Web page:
Russia Claims New Missile System Took Down 2 Dozen Jets in 5 Days

( – Moscow has claimed a startling win in their war against Ukraine, alleging they have downed 24 Ukrainian fighter jets in the last few days due to a new anti-aircraft missile system.

Defense Minister Sergei Shoigu made the claim during an inspection of a Russian command post in the independent republic of Donetsk, one of the breakaway regions in southeastern Ukraine attempting to break away from the regime controlling Kyiv.

Shoigu had previously been criticized by Yevgeny Prigozhin, the alleged mastermind of the Wagner Group attempted a coup in Russia in June this year. Prigozhin was killed in a plane crash in August after suggesting Shoigu was a traitor.

Shoigu said that their recently acquired missile system had destroyed 24 Ukrainian jets in just 5 days. It wasn’t clear when the claim was made.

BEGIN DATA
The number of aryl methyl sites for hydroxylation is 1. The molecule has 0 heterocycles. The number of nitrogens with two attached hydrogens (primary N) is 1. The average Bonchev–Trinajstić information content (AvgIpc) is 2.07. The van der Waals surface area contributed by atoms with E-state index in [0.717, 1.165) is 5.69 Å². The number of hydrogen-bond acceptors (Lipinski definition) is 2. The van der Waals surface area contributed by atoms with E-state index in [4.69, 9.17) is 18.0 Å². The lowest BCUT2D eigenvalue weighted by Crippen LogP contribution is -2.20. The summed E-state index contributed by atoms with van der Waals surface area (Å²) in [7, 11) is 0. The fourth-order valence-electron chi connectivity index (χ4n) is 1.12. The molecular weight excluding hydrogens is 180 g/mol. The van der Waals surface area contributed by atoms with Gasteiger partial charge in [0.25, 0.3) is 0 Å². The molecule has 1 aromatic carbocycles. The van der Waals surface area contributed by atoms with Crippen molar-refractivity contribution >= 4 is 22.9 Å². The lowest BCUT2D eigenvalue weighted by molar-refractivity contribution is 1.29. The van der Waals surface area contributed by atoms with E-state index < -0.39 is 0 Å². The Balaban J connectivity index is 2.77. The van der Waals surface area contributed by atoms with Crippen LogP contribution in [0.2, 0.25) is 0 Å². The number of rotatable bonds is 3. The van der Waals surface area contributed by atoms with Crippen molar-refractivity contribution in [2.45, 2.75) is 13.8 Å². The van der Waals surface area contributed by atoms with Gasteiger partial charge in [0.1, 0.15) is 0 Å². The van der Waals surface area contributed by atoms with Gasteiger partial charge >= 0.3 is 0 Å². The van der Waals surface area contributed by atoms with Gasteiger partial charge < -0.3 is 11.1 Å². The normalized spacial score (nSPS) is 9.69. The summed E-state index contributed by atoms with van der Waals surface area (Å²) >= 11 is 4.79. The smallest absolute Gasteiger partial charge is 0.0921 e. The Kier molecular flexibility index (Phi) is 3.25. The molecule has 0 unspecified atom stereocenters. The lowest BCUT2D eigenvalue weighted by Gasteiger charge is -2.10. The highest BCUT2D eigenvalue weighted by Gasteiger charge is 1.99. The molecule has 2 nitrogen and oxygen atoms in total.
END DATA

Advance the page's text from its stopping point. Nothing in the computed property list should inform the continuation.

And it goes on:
He also congratulated the Russian troops occupying the command post. There has been no independent corroboration of the claim, despite Newsweek attempting to get further comment from Moscow and Kyiv representatives.

Shoigu also indicated that the Ukrainian artillery was “causing a lot of problems” for the Russian military and indicated that they would respond and adapt to the difficulties without getting into specifics.

The Russian Defense Ministry highlighted new winter equipment including insulated uniforms and boots that were being distributed to their soldiers in the region.

Heavy fighting has been observed in the city of Avidiivka with losses on both sides.

Putin said that Ukraine’s counteroffensive has been entirely ineffective, resulting only in massive numbers of dead soldiers on their side. He’s claimed that they are losing eight of their soldiers for every Russian they kill.

Kyiv has similarly claimed to have downed three Russian SU-25 jets in the week preceding October 17th. Conflicting reports are common during a hot war with each side attempting to gain the narrative edge over the other. The inability to determine fact from fiction during combat is known as the “fog of war.”

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